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Biological & mathematical interpolation of receptors in tissue

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methods of receptor characterization, theories of receptors occupancy, scatchard's plot, schild's plot

methods of receptor characterization, theories of receptors occupancy, scatchard's plot, schild's plot

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  • 1. Dr AMIT RELHAN
  • 2.   A MACROMOLECULAR PROTEIN WHICH BINDS TO SPECIFIC FUNCTIONAL GROUPS OF ENDOGENOUS SUBSTANCE OR A CHEMICAL SUBSTANCE. DEFINITION OF RECEPTOR
  • 3.  Dose response curve  Maximal ceiling effect  Position of curve (EC50 & pD2)  Slope of curve
  • 4.
  • 5.   Claude Bernard- curare- injected frog skin – progressive dimunition of motor reflex ( electric stimulus to muscle – contraction)  Curare acting on neither muscle nor nerve- NMJ  Paul Ehrlich –preferrential accumulation of Pb in CNS  Differential staining of tissue using dyes  Arsenicals for T. pallidum- some sort of selectivity for parasite (magic bullet) Concept of receptor
  • 6.   Failure of arsenical in trypanosomes – lack of binding  Agents cannot act unless they are bound  Selectivity of binding
  • 7.   J.N.Langley –autonomic transmission & NM communiation  Frog gastrocnemius- nicotine- contraction  Blocked by curare ( even after degeneration of nerve)  Direct stimulation – contrction  Both curare & nicotine act on same substance  Receptive substance  ∞ conc. of drug (potency) & its affinity to receptive substance
  • 8.  Theories of drug receptor interactions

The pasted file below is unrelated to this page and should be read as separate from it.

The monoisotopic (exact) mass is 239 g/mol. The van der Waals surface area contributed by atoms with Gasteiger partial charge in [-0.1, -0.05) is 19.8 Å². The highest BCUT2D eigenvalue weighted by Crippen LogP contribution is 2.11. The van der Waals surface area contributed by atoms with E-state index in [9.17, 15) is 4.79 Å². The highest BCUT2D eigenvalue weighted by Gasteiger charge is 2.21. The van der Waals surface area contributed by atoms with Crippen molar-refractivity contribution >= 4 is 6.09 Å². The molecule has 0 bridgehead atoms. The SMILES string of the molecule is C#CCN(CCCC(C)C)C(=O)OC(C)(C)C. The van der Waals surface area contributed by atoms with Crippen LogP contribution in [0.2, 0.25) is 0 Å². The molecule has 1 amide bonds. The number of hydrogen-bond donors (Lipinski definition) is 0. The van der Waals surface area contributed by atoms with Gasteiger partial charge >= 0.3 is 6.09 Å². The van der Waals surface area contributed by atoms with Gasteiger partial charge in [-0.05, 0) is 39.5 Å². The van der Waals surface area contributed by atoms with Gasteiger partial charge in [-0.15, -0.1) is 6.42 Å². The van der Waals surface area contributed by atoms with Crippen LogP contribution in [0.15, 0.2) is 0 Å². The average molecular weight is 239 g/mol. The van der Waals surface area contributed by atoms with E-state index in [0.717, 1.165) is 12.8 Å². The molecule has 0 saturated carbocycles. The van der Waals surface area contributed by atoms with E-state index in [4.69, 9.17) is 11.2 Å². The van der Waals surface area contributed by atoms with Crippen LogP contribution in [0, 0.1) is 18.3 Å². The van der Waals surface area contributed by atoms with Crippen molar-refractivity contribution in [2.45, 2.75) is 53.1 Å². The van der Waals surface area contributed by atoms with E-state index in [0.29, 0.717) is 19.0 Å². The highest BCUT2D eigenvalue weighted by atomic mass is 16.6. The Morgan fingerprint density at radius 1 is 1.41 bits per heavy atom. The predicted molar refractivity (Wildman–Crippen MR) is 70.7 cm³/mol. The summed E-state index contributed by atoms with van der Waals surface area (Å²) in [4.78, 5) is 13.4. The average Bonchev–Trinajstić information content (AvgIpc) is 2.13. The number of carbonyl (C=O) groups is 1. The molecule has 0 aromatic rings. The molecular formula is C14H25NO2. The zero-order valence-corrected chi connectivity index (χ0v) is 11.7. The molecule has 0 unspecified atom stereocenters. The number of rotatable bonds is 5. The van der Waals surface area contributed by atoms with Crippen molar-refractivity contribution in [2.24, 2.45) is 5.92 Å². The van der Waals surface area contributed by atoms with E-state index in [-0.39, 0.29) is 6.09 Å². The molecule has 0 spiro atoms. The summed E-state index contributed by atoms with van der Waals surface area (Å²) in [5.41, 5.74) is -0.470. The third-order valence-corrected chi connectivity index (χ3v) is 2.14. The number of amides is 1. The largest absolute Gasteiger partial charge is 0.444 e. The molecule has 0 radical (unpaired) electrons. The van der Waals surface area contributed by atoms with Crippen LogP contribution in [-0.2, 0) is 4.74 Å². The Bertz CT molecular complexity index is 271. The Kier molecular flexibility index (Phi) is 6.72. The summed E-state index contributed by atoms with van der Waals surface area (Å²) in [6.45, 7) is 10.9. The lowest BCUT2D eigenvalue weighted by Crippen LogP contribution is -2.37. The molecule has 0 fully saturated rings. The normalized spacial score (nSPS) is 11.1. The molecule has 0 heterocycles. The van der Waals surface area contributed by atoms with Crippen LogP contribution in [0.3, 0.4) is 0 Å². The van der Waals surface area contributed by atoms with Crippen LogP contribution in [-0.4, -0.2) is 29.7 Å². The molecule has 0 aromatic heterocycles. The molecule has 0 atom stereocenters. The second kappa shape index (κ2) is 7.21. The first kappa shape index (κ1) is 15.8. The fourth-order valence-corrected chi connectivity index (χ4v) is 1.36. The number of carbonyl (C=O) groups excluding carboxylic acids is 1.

• 9.   Studied antagonism b/w Ach & atropine in various muscle preparation  Effect of drug is proportional to the fraction of the receptor occupied by the drug  Maximum effects are produced when all receptors are occupied  Drug receptor complex breakdown at rate proportional to rate of complex formed  Saturability, Reversbility ,Dynamic equilibrium Classical receptor theory by Clark(1937)
  • 10.   Based on law of mass action(isotherm equation - langumuir)  k1  [L] + [R] < ===[LR]  k2  rate of association = K1[L][R]  rate of dissociation = K2 [LR]  At equilibrium, rate of association=rate of dissociation
  • 11.   K1[L][R]= K2[LR]  K1 /K2=[LR]/[L][R]=Ka –equilibrium association constant  1/Ka= Kd=[L][R]/[LR]  Kd –equilibrium dissociation constant
  • 12.  Equilibrium Dissociation constant (Kd). However, it is not possible to measure [R], So, Rtot = [R] + [LR] and [R] = Rtot -[LR] Scatchard equation
  • 13.  Scatchard plot
  • 14.   The Kd is the same for a given receptor and drug combination in any tissue, in any species (as long as the receptor is the same)  The Kd can therefore be used to identify an unknown receptor  The Kd can be used to quantitatively compare the affinity of different drugs on the same receptor
  • 15.   Studied-Ach induced contraction of frog rectus Ms.  Ach induced inhibition of electrically stimulated frog ventricle  Slope of log concentration- response curve  Linear correlation b/w occupancy &response